In 1862, George Geer boarded the U.S.S. Monitor as a fireman and engineer and stepped into history. In regular correspondence with his wife back in New York, he recorded the workings of the machinery and crew on the newfangled "cheesebox on a raft," as the Union ironclad was called. He also described the famous battle between the Monitor and the Merrimac, the posturing of commanders, and the sinking of the Monitor off the coast of North Carolina during a storm in 1863. This book collects Geer's very readable and revealing letters and augments them with an intelligent commentary on Union naval technology as well as the combined naval and military operations during the Peninsula campaign of 1862. A biography of Geer is included, while a concluding chapter surveys recent efforts to raise the Monitor from her watery grave. Whatever the success of the latter enterprise, this book triumphs as the best inside-the-hull account of life aboard an ironclad and gives Civil War sailors a rare voice in a subject area crowded with soldiers' accounts and the preoccupation with the war on land. - Library Journal
  Lincoln

 


Lincoln
David Herbert Donald
1996
Winner of two Pulitzer Prizes, Donald proves himself the superb biographer of Lincoln. Donald's profile of the 16th president focuses entirely on Lincoln, seldom straying from the subject. It looks primarily at what Lincoln "knew, when he knew it, and why he made his decisions." Donald's Lincoln emerges as ambitious, often defeated, tormented by his married life, but with a remarkable capacity for growth and the nation's greatest president. What really stands out in a lively narrative are Lincoln's abilities to hold together a nation of vastly diverse regional interests during the turmoil and tragedy of the Civil War. - Library Journal

 

Team of Rivals: The Political Genius of Abraham Lincoln
Doris Kearns Goodwin
2006
The life and times of Abraham Lincoln have been analyzed and dissected in countless books. Do we need another Lincoln biography? In Team of Rivals, esteemed historian Doris Kearns Goodwin proves that we do. Though she can't help but cover some familiar territory, her perspective is focused enough to offer fresh insights into Lincoln's leadership style and his deep understanding of human behavior and motivation. Goodwin makes the case for Lincoln's political genius by examining his relationships with three men he selected for his cabinet, all of whom were opponents for the Republican nomination in 1860: William H. Seward, Salmon P. Chase, and Edward Bates. 

These men, all accomplished, nationally known, and presidential, originally disdained Lincoln for his backwoods upbringing and lack of experience, and were shocked and humiliated at losing to this relatively obscure Illinois lawyer. Yet Lincoln not only convinced them to join his administration -- Seward as secretary of state, Chase as secretary of the treasury, and Bates as attorney general--he ultimately gained their admiration and respect as well. How he soothed egos, turned rivals into allies, and dealt with many challenges to his leadership, all for the sake of the greater good, is largely what Goodwin's fine book is about. Had he not possessed the wisdom and confidence to select and work with the best people, she argues, he could not have led the nation through one of its darkest periods.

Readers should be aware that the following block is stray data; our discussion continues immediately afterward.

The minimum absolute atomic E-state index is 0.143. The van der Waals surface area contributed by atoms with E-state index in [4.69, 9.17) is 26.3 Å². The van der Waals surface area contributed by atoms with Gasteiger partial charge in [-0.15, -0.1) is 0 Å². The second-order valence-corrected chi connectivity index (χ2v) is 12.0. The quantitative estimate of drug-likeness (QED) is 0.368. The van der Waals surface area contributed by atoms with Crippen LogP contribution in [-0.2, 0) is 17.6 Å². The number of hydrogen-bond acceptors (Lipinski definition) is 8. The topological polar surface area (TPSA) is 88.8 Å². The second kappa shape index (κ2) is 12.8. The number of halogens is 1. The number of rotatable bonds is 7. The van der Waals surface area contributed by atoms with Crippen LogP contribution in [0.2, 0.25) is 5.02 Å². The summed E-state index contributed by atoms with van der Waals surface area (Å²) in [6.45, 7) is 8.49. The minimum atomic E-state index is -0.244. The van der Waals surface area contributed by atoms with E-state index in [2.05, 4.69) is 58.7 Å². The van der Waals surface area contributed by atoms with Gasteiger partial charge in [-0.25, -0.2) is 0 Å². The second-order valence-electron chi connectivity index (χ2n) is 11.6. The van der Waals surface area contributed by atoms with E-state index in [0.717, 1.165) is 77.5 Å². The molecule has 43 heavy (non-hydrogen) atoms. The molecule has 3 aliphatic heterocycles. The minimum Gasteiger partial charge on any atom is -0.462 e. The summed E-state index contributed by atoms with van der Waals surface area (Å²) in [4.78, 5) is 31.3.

Ten years in the making, this engaging work reveals why "Lincoln's road to success was longer, more tortuous, and far less likely" than the other men, and why, when opportunity beckoned, Lincoln was "the best prepared to answer the call." This multiple biography further provides valuable background and insights into the contributions and talents of Seward, Chase, and Bates. Lincoln may have been "the indispensable ingredient of the Civil War," but these three men were invaluable to Lincoln and they played key roles in keeping the nation intact. - Amazon.com

Lincoln at Gettysburg: The Words that Remade America
Garry Wills

1992

Wills combines semantics and political analysis in this account of the most famous speech in U.S. history. He puts Lincoln's words in their cultural and intellectual contexts, establishing the contributions of New England Transcendentalism and the Greek Revival to the structure and the substance of the address. He also interprets the speech as revolutionary, since it's a speech, too for in it Lincoln bypassed as is, seems that Wills, not Lincoln, is bypassing the Constitution to justify civic equality and national union on the basis of the Declaration of Independence. Wills's analysis of the matrix of Lincoln's text is more convincing than his present-minded critique of "original intent." Nevertheless, he makes a strong case for his argument that the concept of "a single people dedicated to a proposition" has been overwhelmingly accepted by successive generations of Americans. - Publishers Weekly
Lincoln at Cooper Union: The Speech That Made Abraham Lincoln President
Harold Holzer 
2004
Few people know more about Abraham Lincoln than Holzer (editor of Lincoln the Writer; Lincoln Seen and Heard; etc.). This fine new work focuses on a widely known but little studied address that Lincoln delivered early in 1860 in New York City, which Holzer believes made Lincoln the Republican candidate and therefore president. While one has to credit other political and historical factors, Holzer is probably right. Surely no one will again overlook this masterful speech, even if it never rose to the eloquence of the Gettysburg Address. That's precisely one of Holzer's main arguments: that the speech was intended as a learned, historically grounded, legally powerful rebuttal to claims of Lincoln's great Democratic opponent, Stephen Douglas, about the constitutionality of slavery's spread into the territories. But how, Holzer asks, did a long speech hold its audience at Cooper Union and then infuse tens, perhaps hundreds of thousands of newspaper readers with enthusiasm for the man? The answer lies in large part with the nature of American culture, "a highly politicized one"in the 1860s. But as Holzer also makes clear, Lincoln conceived of the speech as part of an astute strategy to win his party's nomination. While his political wizardry will surprise few readers, they'll learn again how it was combined with intellectual power and a fierce determination to clarify his moral convictions. It was on this visit to New York that Matthew Brady shot his most celebrated portrait of Lincoln (which appears on the book jacket). Holzer devotes a fascinating chapter to this episode.  - Publishers Weekly